Early-Mustang Cowl Repair - Cowl Repairs

Well, now that we had all this rust we had to do something about it. You've got basically 3 options when it comes to fixing this area, once more than just the 'hats' are rusted out. You can buy a patch panel from one of the Mustang suppliers, make your own patch panel, or try to fill in the holes with some type of body filler. This last option is the worst of the 3. With big holes and rotted metal, chances are good that the filler wouldn't stay in place forever. Once it broke loose, you'd have water again.

That leaves you with either a repro patch panel or making your own. In my case, I made my own. This was for a few reasons:
1. My driver's side fresh air vent was rusted beyond use, so I would have needed a new one of these.
2. I wanted to create a situation where NO water could ever come thru the driver's side again, especially since this was the scene of the worst of my floor rust.
3. After dealing with the floorpan and toeboard repro panels, I didn't have a lot of faith in how good they would actually match up. At about $50 each, they're pretty pricey. Too pricey for ending up not using them, like what happened with my toeboard. Now, before I go any further, there's one thing to note here: If it's your passenger side cowl hat area that's rusted real bad with big holes, or if you want to have the fresh air vent in the driver's side, you would probably be better off purchasing one of the patch panels. You've got to have the fresh air intake for the heater, or else your defroster won't work properly. I suppose you could make your own patch and then cut out your own holes for 'hats', but that seems like more work than it's worth to me. So, anyway, onto the patch deal.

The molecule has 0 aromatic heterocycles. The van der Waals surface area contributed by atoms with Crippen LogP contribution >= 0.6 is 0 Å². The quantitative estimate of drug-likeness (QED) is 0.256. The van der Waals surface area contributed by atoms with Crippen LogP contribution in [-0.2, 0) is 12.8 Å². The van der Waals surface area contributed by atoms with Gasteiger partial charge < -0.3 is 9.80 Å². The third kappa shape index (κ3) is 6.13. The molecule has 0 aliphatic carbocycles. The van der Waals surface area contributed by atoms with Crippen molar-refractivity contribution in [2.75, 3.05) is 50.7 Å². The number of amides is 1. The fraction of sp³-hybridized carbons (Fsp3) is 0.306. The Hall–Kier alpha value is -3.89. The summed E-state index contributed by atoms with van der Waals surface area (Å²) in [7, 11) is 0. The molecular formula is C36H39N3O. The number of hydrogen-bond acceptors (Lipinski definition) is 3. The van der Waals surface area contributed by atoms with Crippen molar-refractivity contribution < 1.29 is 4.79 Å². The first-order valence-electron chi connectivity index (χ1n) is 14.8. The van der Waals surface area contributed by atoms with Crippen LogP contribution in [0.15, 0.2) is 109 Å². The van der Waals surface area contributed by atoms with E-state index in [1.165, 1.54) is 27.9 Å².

I went to my friendly neighborhood Lowe's and bought myself a large piece of 14guage weldable steel. Then I came back and cut out all the old, rotten metal. 2 things to watch here: make sure you don't cut into the wiring harness (there's a wire grommet holding the harness up near the cowl area) and, if at all possible, don't cut into the are where the wiper motor mounts or where the wiper arms are.
After I got all the rotten metal out, I used a block of wood and a rubber mallet to rough shape my patch panel into the shape I wanted. From there, I took it and clamped it to the bottom edge of the cowl assembly and tack welded it into place along the 'grill' side of the cowl area. Then, once I had it welded securely on the upper end of the cowl assembly, I literally used my rubber mallet to beat the metal into the shape of the cowl assembly. Once I had it beaten into shape, I bent down the corner, ran a light coat of primer over it, and did a water test to make sure it was going to drain properly. Water ran right off of it, perfectly. So, I welded all the way around. The following picture shows the patch welded into place all the way around.


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